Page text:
You have conviction? Good. Use it wisely. You have passion and belief in your cause? Wonderful. But if your convictions and passion lead you in the paths of hatred or war, you should stop using the name of Christ. Especially during this time, when the fabric between Heaven and Earth grows especially thin. All people feel the otherworldly magic of Christmas. Don’t deny them, or yourselves, the carol singing and the tree trimming and the Santa visiting. We experience the unspeakable love of Christ in ways that make sense to us. If its singing, we should sing. If its giving, we should give. If someone doesn’t believe in Jesus, the closest thing they have might be Old Saint Nick. Don’t despise the presence of love and peace in the word, no matter what face it wears. If you believe that all love comes from God, delight when you see it in the world. Delight when you see someone drop money into a Salvation Army bucket. Delight when you see a child laugh on Santa’s lap. Delight when your unreligious friend wishes you the compliments of the season. If the source of the joy is the same, why should you feel threatened? All things that give love and peace will in time point to the source. Believe in the source, and trust that the methods are used for a reason.
During this time we are reminded ‘Truly he taught us to love one another. His law is love and his gospel is peace.’ What a beautiful song that gives us a gentle nudge, alarm bells to our sleepy soul, to remember that Christ came to love. To love. The action of love and the employment of peace are especially important at Christmas. They are the only things that break chains, both seen and unseen. If you want to make a difference in the lives of those around you, remember that Christ came to love. Christ came to give peace. He came at Christmas, and the mark left on the world is still felt at Christmastime.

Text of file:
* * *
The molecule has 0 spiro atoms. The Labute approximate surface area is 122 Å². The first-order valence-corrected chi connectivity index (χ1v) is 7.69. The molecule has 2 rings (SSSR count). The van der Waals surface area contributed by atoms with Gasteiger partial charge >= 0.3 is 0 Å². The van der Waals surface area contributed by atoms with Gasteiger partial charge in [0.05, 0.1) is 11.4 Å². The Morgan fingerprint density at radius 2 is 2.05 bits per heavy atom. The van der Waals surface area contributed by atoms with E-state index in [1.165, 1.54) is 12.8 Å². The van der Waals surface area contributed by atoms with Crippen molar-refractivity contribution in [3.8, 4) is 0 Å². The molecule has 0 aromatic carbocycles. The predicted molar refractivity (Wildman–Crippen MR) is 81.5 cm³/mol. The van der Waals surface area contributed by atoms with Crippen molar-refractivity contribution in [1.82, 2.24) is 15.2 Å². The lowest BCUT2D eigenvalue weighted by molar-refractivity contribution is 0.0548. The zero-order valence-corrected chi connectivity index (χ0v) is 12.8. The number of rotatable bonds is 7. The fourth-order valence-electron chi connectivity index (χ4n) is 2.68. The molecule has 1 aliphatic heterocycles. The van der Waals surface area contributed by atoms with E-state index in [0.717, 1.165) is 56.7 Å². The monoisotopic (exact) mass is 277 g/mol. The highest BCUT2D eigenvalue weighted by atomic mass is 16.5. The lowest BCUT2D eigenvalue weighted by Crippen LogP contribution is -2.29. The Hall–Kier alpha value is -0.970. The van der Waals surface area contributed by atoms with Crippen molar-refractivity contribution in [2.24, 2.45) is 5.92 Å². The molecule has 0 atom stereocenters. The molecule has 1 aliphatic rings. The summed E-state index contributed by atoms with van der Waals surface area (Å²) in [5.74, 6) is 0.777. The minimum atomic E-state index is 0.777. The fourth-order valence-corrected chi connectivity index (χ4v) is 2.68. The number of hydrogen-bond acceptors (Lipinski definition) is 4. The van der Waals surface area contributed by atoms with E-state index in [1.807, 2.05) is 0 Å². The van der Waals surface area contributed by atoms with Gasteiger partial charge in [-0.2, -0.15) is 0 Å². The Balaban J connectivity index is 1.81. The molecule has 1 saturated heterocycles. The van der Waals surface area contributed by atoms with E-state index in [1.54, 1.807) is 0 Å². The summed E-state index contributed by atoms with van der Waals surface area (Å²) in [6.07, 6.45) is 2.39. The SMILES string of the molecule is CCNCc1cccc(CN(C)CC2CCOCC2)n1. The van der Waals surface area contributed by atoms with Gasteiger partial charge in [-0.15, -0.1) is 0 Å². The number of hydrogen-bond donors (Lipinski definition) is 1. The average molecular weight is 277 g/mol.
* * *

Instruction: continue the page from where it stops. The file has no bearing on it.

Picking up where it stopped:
Break chains by choosing over and again, day after day, to see love and peace in the world. Where it is lacking, supply it. Where it is needed, give in abundance. Where it is forbidden, stand high and sing, ‘Chains shall he break! For the slave is MY brother!’ and watch as the world struggles against her chains. Cappeau broke chains by suggesting that we have them. The composer broke chains by creating beautiful notes to accompany words he didn’t even believe in. The inventor dared to imagine impossible things. The abolitionist cared to dream of equality. They broke chains because in the presence of love and peace, chains have no place.
People get mad when you try to break chains. I’m not tooting my own horn, mostly because I hate that phrase. But I think I was chased out of church because I tried to break a few chains. I wanted to ask questions. I suggested…or insisted…that The Church is often in the business of selling chains. I set off alarms, and the sleeping weren’t pleased. Their response made me feel oppressed, silenced, and judged by a rubric I couldn’t see. In the end, the only rubric I need to concern myself with is the law of love and gospel of peace.
I pointed out a few chains to Scrooge. You might call me the Ghost of Christmas Yet to Come. That isn’t my elf name, though. It’s Mistletoe Ivysocks.